This is a remarkable frustration of the public interest: On the one hand we have the actions of a small but courageous group of BC citizens that have caused the emissions associated with a logging company’s operations to decline by over 690,000 tonnes. On the other hand, we have the court making a decision based on its concern about its public image being damaged by the RCMP, followed by a quick, image-damaging reversal of that decision.
Which of these two actions—the blockaders reducing carbon emissions or the justice system tripping over itself—is most likely to produce a result that’s truly in the public interest?
Before you answer that question, take a moment to consider how far off course BC has drifted from doing anything about reducing its carbon emissions, which are threatening the planet’s life support system.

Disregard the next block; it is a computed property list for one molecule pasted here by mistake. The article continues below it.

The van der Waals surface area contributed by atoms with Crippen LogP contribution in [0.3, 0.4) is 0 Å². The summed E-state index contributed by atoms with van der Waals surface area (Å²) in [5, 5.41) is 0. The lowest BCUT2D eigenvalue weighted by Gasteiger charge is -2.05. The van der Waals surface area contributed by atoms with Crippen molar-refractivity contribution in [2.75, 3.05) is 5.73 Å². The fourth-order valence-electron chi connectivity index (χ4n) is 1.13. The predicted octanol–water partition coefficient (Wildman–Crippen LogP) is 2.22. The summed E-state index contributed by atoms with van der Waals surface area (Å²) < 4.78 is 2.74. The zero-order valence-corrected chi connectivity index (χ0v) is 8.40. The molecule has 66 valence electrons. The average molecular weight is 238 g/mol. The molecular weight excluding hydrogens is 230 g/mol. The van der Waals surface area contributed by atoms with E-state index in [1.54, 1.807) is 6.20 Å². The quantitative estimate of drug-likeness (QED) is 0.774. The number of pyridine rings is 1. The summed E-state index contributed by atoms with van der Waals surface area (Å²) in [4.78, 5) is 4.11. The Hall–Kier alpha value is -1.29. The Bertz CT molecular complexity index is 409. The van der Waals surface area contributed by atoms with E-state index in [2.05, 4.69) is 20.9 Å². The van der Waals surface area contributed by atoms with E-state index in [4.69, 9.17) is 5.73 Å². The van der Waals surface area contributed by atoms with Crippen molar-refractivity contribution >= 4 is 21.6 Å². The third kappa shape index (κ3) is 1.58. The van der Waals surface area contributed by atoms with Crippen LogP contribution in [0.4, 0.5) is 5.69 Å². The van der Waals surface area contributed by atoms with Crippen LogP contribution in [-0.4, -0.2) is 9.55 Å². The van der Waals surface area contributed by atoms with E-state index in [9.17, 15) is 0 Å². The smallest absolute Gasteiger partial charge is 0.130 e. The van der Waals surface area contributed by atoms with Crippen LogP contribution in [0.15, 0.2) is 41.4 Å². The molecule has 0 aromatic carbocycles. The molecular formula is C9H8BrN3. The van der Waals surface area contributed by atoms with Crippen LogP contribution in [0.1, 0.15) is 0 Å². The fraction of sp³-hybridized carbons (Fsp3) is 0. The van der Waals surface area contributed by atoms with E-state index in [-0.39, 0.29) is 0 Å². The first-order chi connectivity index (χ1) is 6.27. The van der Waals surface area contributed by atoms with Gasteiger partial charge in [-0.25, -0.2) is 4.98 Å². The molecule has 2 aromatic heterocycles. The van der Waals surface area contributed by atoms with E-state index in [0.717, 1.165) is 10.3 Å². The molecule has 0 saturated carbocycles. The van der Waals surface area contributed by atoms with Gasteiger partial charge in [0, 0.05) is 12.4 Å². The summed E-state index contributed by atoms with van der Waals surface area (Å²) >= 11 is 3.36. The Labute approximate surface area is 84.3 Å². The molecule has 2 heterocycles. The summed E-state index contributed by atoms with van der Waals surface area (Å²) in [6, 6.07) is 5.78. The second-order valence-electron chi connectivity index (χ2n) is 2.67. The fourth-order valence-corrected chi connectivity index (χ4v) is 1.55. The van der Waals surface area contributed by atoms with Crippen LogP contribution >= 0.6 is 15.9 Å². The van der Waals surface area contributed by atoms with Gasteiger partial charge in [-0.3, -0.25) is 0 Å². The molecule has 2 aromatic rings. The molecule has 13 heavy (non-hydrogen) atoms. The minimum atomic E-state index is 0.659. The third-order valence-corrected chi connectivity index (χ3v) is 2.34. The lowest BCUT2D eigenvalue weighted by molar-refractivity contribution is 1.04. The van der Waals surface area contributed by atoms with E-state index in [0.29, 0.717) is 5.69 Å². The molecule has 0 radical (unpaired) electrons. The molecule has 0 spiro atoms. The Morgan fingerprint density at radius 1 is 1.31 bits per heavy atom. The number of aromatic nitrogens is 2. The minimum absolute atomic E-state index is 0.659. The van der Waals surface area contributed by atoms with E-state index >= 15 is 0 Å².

According to the IPCC’s sixth assessment report, humanity can only emit an additional 460 billion tonnes of carbon and still have a 50 percent chance of staying below 1.5 degrees Celsius of warming. How much of that 460 billion tonnes can be emitted in British Columbia? Although per capita emissions in BC are, historically, amongst the worst in the world, let’s just assume that of the remaining carbon budget, we have the same right, per capita, as any other people to emit more carbon. If you do the arithmetic, BC’s remaining carbon budget would be about 299 megatonnes. That would have to last us until we reached the magical state of net-zero emissions, supposedly in 2050. So that 299 megatonnes needs to last another 29 years. Will we be able to keep within our budget? Definitely not.